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There should be a bottom line for forecast variance

China Daily | Updated: 2019-04-25 08:28

Editor's note: Recently, some domestic listed companies significantly lowered their performance forecasts, sending shockwaves through the stock market and causing investors to panic. Xiong Jinqiu, a finance commentator, told Beijing News. Excerpts:

On April 18, Western Mining Co., Ltd, a listed company in Northwest China engaged in the mining, smelting and trading of metal minerals, released a revised performance forecast announcement, saying its net profit in 2018 dropped by 2.54 billion yuan ($397 million), compared with its previously-forecast net profit decrease of 160 million yuan, mainly due to a 2.52 billion yuan long-term equity investment loss.

The Shanghai Stock Exchange has a clear regulation on the disclosure of a listed company's earnings forecast and corrections, stipulating that a listed company must make public its performance forecast should its annual net profit increase or decrease by more than 50 percent, and under other specific scenarios. And if there is much difference between the forecast performance and actual performance, a prompt performance correction announcement should be published.

That there will be some deviations between the actual and predicted performance is to be expected. But it is difficult to understand a huge divergence between a company's prediction and actual performance such as that revealed by Western Mining, especially when there are no signs forewarning there will be such a variance.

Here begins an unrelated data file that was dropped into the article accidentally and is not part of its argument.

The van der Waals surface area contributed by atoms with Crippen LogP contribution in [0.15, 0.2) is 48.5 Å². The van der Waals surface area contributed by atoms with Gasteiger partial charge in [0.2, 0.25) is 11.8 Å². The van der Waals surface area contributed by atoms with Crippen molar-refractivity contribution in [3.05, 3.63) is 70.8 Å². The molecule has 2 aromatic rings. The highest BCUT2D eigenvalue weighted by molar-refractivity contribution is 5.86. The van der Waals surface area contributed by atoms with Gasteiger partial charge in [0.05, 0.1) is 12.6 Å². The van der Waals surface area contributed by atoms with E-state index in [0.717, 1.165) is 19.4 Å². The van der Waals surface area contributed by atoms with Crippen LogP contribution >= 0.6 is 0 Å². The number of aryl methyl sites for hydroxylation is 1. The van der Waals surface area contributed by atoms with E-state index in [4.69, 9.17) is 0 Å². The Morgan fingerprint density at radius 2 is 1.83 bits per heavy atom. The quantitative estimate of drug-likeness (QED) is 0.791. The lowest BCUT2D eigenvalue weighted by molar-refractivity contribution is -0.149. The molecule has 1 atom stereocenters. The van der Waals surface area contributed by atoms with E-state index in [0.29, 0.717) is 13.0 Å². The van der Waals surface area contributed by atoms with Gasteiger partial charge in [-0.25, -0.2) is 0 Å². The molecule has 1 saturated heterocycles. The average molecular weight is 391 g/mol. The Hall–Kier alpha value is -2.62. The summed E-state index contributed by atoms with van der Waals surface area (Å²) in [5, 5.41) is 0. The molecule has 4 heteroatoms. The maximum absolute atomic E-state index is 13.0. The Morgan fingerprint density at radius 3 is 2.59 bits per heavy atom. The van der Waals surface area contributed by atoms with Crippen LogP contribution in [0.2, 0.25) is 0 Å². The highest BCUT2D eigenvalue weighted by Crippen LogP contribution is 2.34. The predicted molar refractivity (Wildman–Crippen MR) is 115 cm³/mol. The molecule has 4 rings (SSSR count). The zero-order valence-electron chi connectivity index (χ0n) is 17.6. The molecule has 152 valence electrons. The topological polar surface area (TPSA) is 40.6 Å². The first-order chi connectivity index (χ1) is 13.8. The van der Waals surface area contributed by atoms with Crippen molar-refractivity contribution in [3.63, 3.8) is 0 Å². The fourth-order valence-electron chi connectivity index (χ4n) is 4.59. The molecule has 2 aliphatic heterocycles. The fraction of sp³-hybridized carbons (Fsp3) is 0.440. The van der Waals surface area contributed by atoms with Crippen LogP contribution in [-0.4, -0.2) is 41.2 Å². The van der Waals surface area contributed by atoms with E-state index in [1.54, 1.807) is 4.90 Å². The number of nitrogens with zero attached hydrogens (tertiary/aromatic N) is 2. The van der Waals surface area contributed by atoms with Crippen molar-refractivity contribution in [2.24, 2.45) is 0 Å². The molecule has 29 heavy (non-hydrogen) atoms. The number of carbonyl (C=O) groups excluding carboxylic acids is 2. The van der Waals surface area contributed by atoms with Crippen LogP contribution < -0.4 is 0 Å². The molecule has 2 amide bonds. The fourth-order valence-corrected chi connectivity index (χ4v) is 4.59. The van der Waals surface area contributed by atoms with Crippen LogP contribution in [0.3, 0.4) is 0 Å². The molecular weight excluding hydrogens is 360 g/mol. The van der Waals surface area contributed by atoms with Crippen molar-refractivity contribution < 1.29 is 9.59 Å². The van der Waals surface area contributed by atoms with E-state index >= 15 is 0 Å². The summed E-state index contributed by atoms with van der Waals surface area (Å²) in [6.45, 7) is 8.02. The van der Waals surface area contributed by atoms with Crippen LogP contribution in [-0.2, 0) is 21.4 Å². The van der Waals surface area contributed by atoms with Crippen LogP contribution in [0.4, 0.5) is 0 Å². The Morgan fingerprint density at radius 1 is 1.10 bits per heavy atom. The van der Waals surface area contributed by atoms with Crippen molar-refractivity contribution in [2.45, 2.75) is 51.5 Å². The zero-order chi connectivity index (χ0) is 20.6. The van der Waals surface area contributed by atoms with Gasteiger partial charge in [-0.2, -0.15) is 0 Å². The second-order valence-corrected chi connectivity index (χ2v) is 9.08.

How can the authorities make regulations to prevent such forecasts from damaging the interests of investors? Targeting those companies that make much-deviated performance forecasts, what the Shanghai and Shenzhen stock exchanges both do is to urge their board of directors to learn lessons, make timely rectifications and prevent similar scenarios happening again. Such regulatory measures obviously lack any deterrence force and are unable to effectively curb the frequent occurrence of deviations between the forecast and actual performance.

In order to encourage predictive information disclosure, the US Securities and Exchange Commission adopted regulations in 1979 that exempt companies making such kind of information disclosures from fraud liability. In 1995, it also passed a Securities Law that stipulated such information disclosures should include advance warnings, timely upgrades and credibility. And should there be much deviation from the forecast that results in losses, investors can file a lawsuit against the company and ask for compensation.

For listed companies in the A-share stock market whose information disclosure errors cause huge losses to investors, the Chinese regulator should verify whether there are false statements, and give severe punishments to those who deliberately make false statements, even hold them criminally accountable.

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